Emerging Markets Power Ahead with Female Entrepreneurs


‘Women are Enjoying Entrepreneurship in the Emerging World’

The number of female entrepreneurs is rising. In Nigeria, 41% of women are entrepreneurs. In Ecuador, the figure is 33%. In Ghana, 28%. These countries are not alone. On the number of women who are entrepreneurs, the ten leading countries are all emerging markets. On this front, the West is falling behind, as the emerging markets lead the way. Globally, 37% of enterprises in the formal sector are run by women. Emerging nations have contributed greatly to this rise in female entrepreneurship.

Big names and big sums have been dedicated to continuing this trend. Coca-Cola has invested strongly in the development of female entrepreneurship. In 2013, Coca-Cola, together with the International Finance Corporation, announced that they would pledge $100m to help female entrepreneurs succeed in business. Coca-Cola and the International Finance Corporation launched the three-year scheme, with a focus specifically on small and medium-sized businesses. This is exactly where it should be targeted. Smaller and medium-sized businesses comprise the majority of the enterprises in most emerging markets. This is also true of the West. 97% of businesses in Nigeria could be classified this way. In the European Union, they account for 65% of business turnover. With funding targeted to smaller groups, Coca-Cola and the International Finance Corporation can empower women in creating their own businesses from scratch. This allows them to be entrepreneurs from the very beginning.

Female Entrepreneur: women speed past on a motorbike

The scheme is specifically for the emerging countries in Europe, Africa, Asia, and Latin America, and aims to economically empower five million women by 2020. It is known as the 5 by 20 programme, and it has already begun to affect positive change. Coca-Cola and the International Finance Corporation have partnered with existing banks and financial institutions in emerging markets. This has allowed them to deliver the assistance more effectively. 5 by 20 has already yielded significant results. In Brazil alone, 30,000 women were helped through a recycling scheme. Partnering with the China Women’s Development Foundation, the 5 by 20 scheme aims to reach half a million Chinese women by 2020. In Nigeria, Coca-Cola have partnered with Access Bank to expand micro-finance access for women.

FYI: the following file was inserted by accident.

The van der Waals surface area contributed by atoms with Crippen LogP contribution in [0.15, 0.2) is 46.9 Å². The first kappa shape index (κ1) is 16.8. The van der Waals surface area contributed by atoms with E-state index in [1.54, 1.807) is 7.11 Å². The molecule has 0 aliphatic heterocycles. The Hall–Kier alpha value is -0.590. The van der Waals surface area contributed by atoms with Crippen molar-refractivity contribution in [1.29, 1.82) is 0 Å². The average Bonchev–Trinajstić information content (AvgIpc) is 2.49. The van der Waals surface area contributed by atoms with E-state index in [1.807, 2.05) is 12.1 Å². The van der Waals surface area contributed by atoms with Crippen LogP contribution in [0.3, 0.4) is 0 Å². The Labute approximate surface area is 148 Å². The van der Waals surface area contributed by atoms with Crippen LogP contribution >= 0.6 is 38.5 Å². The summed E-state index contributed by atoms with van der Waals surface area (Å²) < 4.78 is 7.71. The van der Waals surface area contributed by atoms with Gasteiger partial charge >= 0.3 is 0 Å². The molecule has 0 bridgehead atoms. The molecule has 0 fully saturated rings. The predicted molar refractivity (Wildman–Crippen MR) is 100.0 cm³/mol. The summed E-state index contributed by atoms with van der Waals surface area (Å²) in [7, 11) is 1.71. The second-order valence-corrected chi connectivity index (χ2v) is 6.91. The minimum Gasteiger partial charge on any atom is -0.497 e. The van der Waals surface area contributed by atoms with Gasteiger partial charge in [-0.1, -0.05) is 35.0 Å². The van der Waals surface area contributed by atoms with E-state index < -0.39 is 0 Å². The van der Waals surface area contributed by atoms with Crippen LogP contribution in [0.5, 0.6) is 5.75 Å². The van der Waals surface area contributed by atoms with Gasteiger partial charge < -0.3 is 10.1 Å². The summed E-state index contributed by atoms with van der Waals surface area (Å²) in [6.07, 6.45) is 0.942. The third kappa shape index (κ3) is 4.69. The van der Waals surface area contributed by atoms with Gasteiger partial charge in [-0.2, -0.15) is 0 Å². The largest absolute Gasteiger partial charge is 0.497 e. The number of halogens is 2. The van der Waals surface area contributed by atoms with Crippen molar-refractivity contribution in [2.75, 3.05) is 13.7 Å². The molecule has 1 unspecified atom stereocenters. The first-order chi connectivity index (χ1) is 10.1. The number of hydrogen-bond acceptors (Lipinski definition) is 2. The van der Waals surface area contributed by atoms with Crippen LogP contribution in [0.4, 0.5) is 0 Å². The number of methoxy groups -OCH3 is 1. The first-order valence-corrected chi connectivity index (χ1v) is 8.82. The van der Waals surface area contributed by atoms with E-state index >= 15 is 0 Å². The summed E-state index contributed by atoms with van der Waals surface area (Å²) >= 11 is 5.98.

But it is not only Coca-Cola and other large initiatives promoting female empowerment through entrepreneurship. Often, the first port of call for those wanting to start a business are family and friends. In many emerging countries, many women receive loans through family and personal networks. In Nigeria, 42% of women received loans from family and friends, compared to 2% from financial institutions. In Uganda the figures are 46% and 9% respectively. It is clear that this expansion in female entrepreneurship is grassroutes in nature. But with large international corporations beginning to promote it, it can only increase.



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